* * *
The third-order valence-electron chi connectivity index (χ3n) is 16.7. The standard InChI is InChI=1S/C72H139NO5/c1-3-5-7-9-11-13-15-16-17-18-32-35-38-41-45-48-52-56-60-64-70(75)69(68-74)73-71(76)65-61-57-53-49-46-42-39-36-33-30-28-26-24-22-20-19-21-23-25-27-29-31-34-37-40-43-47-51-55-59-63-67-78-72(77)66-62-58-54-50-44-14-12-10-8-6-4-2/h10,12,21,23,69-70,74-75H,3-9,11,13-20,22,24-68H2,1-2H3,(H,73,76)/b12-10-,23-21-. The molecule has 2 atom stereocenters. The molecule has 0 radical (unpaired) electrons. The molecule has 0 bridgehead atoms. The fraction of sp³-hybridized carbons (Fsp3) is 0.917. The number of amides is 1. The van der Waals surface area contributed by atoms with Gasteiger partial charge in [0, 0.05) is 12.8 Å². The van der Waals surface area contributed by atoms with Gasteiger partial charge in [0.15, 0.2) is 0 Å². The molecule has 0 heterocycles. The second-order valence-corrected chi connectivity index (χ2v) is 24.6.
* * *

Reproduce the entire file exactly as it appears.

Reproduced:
The third-order valence-electron chi connectivity index (χ3n) is 16.7. The standard InChI is InChI=1S/C72H139NO5/c1-3-5-7-9-11-13-15-16-17-18-32-35-38-41-45-48-52-56-60-64-70(75)69(68-74)73-71(76)65-61-57-53-49-46-42-39-36-33-30-28-26-24-22-20-19-21-23-25-27-29-31-34-37-40-43-47-51-55-59-63-67-78-72(77)66-62-58-54-50-44-14-12-10-8-6-4-2/h10,12,21,23,69-70,74-75H,3-9,11,13-20,22,24-68H2,1-2H3,(H,73,76)/b12-10-,23-21-. The molecule has 2 atom stereocenters. The molecule has 0 radical (unpaired) electrons. The molecule has 0 bridgehead atoms. The fraction of sp³-hybridized carbons (Fsp3) is 0.917. The number of amides is 1. The van der Waals surface area contributed by atoms with Gasteiger partial charge in [0, 0.05) is 12.8 Å². The van der Waals surface area contributed by atoms with Gasteiger partial charge in [0.15, 0.2) is 0 Å². The molecule has 0 heterocycles. The second-order valence-corrected chi connectivity index (χ2v) is 24.6.